And Fiorina certainly didn't believe it in 2010, when she was the GOP nominee in the race for U.S. Senate in California -- a race she lost by 10 percentage points to incumbent Sen. Barbara Boxer.
So what did Fiorina learn from that bruising race?
"There were a lot of rookie mistakes in 2010," said Bill Whalen, a research fellow at Stanford's Hoover Institution and a former GOP political operative. "Now, there's political maturity."
Whalen points, in particular, to the way in which Fiorina pounded on her fellow Republican rivals for the party's nomination in 2009 and 2010. That included a television ad that has now become one of the most-talked-about moments in California political history: An ad that used a demonic sheep to accuse Tom Campbell, her most prominent GOP rival, of being a "fiscal conservative in name only."
"I'd be absolutely stunned if she runs a 'killer sheep' ad against Jeb Bush," said Whalen, in discussing Fiorina's quest to stand out in comparison to the front-runners for the 2016 Republican nomination.
Instead, Fiorina used her announcement to present more of her biographical background, from her fight against breast cancer during the Senate campaign to her secretary-to-CEO rise through the ranks of the business world. The candidate returned later in the morning broadcast to a much softer Q&A focused on her new book, "Rising to the Challenge."
"Republicans are suckers for Horatio Alger stories," said Whalen.
Others think that one thing Fiorina never got enough credit for in her 2010 bid in California: her charisma.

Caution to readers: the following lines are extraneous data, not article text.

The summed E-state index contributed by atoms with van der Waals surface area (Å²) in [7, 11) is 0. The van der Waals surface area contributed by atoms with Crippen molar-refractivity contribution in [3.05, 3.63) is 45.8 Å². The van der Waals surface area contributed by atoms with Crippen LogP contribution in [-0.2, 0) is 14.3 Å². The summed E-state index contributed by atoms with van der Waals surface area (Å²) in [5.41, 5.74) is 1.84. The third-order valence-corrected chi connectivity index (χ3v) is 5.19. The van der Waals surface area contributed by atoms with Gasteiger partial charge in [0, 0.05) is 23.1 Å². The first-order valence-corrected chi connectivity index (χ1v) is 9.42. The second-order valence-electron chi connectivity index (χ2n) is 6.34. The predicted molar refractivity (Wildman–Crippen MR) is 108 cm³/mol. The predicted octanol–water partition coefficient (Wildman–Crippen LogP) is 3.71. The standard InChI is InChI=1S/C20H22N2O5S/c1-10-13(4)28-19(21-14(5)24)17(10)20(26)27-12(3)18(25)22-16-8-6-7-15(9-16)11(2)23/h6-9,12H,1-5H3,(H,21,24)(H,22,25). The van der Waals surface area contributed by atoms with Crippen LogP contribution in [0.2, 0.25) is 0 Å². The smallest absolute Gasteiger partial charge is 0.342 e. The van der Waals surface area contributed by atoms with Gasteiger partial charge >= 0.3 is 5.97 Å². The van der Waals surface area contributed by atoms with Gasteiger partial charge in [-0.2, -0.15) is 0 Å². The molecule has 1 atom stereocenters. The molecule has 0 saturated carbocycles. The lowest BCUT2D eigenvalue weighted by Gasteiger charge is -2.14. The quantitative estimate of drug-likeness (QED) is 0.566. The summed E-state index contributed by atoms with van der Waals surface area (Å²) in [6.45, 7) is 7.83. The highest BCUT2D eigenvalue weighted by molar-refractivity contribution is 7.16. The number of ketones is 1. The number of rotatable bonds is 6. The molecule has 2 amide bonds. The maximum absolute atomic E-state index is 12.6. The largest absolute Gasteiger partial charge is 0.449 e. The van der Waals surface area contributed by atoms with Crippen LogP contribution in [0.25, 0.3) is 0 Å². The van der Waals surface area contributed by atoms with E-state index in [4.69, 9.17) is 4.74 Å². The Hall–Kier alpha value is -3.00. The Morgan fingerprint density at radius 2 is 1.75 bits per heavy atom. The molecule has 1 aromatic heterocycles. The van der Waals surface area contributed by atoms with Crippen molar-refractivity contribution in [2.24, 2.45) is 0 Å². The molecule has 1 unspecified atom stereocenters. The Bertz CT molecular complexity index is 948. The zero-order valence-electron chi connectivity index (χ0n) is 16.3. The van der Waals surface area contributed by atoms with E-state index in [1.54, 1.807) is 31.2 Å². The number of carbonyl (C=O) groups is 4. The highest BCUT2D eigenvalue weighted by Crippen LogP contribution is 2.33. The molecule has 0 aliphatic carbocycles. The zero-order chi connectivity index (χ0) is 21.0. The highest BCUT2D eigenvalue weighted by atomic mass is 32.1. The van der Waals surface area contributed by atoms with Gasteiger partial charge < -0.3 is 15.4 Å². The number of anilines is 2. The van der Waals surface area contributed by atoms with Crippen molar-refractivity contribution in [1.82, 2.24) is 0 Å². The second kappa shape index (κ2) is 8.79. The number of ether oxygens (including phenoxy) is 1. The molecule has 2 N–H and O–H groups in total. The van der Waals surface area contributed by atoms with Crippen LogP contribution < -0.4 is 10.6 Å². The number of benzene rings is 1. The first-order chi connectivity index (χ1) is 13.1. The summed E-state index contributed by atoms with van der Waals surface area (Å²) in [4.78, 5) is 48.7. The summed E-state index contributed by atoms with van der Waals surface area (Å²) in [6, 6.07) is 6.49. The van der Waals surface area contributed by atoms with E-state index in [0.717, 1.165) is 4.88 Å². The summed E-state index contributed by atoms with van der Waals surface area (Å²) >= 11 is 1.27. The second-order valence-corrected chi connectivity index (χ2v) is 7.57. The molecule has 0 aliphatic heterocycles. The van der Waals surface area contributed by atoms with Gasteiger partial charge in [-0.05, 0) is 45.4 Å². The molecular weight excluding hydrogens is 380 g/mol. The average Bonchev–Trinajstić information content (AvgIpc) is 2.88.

"She proved to be a very good retail politician in her Senate run," said Rob Stutzman, a longtime GOP strategist who in 2010 ran the campaign of gubernatorial candidate Meg Whitman. "She is unique to the field with candidates that are, otherwise, a lot alike."
And whereas that bitter GOP intraparty fight in 2010 allowed the Democrat Boxer to essentially go untouched, Fiorina this time seems to have decided it's better -- and more news-headline attractive -- to look past the primaries a bit and take aim at Democratic candidate Hillary Clinton.
"She clearly is not trustworthy," said Fiorina in her ABC interview on Monday morning.
Fiorina has made similar comments in recent weeks. And that kind of jab, combined with the fact that the GOP field seems awfully crowded, may be why political watchers wonder whether Fiorina's best chance next year is as the vice presidential nominee who can more freely launch attacks on the Democratic standard bearer.
GOP strategist Stutzman says that Fiorina could prove to have some gas in the tank as the first primaries and caucuses get underway.
"I think she could outperform expectations in Iowa and New Hampshire," he said. "She has a chance to grab third in Iowa and get a ticket to move on."
Still, her HP experience can cut two ways. And GOP observer Whalen says that some of that record, which helped sink Fiorina's bid for the Senate, could still prove to be heavy ballast in her presidential voyage.
Boxer and her fellow Democrats attacked Fiorina for HP's big worker layoffs and use of workers overseas -- a criticism used in Boxer's TV ads and one that fact checkers found generally rooted in reality.
In a political climate like the one in 2015 and 2016, those issues of wealth and work may again come up when GOP voters are asked to consider Fiorina.